Life and Times of the Thanksgiving Turkey: He Never Saw It Coming
November 22nd, 2012
The Black Swan Theory is used by Nassim Nicholas Taleb to explain the existence and occurrence of high-impact, hard-to-predict, and rare events that are beyond the realm of normal expectations. One example often put forth by Taleb is the life and times of the Thanksgiving Turkey.
The turkey spends the majority of its life enjoying daily feedings from a caring farmer. Weeks go by, and it’s the same thing day-in-day-out for the Turkey. Free food. Open range grazing. Good times all around.
The thinking turkey may even surmise that the farmer has a vested interest in keeping the turkey alive. For the turkey, it is a symbiotic relationship. “The farmer feeds me and keeps me happy, and I keep the farmer happy,” says the turkey. “The farmer needs me, otherwise, why would he be taking care of me?”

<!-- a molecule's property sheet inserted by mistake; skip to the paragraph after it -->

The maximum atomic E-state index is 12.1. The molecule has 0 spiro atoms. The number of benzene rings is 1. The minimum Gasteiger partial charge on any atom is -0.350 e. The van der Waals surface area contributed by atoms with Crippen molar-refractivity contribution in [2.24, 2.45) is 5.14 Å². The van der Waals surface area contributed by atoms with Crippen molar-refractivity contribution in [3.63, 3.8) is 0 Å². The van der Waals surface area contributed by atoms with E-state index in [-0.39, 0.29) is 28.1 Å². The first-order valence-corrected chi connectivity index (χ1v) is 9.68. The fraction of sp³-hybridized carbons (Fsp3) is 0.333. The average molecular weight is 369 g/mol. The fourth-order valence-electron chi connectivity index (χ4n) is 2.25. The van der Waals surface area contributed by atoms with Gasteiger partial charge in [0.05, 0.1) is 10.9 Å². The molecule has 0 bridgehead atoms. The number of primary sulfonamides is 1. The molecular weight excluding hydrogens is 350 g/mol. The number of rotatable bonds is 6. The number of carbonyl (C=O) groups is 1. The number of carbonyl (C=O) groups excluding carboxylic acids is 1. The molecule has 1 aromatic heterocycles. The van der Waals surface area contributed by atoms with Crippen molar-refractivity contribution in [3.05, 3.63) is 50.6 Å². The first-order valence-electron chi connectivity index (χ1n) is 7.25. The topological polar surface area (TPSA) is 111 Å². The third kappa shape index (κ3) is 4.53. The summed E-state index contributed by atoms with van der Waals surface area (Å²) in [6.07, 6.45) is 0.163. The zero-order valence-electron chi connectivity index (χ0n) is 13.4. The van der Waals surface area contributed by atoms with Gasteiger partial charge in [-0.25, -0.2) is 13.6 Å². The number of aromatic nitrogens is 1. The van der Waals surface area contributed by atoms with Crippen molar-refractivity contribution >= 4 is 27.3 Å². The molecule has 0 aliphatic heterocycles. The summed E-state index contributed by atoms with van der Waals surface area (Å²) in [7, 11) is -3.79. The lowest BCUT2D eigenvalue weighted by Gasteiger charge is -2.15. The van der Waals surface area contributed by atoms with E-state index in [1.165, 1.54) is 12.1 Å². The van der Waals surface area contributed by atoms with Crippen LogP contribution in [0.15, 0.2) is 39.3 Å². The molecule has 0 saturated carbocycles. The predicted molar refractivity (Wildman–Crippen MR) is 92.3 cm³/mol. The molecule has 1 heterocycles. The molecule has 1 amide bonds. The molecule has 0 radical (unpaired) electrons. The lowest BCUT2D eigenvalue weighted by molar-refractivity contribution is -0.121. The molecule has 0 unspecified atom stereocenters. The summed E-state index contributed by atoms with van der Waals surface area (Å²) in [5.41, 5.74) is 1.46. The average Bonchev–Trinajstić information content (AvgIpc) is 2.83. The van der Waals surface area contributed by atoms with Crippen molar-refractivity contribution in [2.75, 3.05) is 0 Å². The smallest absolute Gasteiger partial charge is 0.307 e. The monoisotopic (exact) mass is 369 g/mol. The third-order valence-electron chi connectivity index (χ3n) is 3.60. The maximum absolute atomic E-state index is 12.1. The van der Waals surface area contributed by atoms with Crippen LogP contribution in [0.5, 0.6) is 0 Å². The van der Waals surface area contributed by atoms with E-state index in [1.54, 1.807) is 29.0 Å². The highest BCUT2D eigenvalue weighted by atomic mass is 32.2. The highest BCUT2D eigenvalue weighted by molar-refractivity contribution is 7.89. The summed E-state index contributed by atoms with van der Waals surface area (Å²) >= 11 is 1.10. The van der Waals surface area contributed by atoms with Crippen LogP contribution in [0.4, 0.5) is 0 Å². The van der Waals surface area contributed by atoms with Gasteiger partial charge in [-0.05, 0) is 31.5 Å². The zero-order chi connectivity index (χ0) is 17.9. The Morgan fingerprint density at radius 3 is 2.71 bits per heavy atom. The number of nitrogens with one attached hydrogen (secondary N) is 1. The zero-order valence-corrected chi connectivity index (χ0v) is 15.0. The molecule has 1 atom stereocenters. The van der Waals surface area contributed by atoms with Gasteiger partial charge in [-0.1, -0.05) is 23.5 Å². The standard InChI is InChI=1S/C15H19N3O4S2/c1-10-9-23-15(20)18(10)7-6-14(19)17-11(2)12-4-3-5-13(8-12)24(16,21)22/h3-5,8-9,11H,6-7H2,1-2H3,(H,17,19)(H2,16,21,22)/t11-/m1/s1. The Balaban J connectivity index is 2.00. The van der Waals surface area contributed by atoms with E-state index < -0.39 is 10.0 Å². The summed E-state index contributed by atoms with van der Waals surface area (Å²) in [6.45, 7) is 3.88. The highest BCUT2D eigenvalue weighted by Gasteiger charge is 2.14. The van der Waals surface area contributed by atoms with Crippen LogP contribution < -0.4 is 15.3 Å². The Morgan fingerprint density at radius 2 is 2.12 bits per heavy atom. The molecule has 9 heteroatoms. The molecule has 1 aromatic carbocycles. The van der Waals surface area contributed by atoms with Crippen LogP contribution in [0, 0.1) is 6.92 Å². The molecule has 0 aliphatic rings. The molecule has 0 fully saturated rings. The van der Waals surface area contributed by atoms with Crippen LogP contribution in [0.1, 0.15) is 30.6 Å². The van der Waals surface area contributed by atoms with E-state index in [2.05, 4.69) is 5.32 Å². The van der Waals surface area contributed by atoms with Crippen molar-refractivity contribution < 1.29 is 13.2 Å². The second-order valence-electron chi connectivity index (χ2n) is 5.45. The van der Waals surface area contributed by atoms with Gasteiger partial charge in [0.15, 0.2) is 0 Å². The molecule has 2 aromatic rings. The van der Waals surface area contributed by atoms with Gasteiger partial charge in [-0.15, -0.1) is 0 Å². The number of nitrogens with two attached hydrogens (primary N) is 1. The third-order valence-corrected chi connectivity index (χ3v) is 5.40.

This goes on for a 1,000 days.
Then, two days before Thanksgiving on Day 1,001, the farmer shows up again.
But this time he doesn’t come bearing food, but rather, he’s wielding an ax.
This is a black swan event — for the turkey.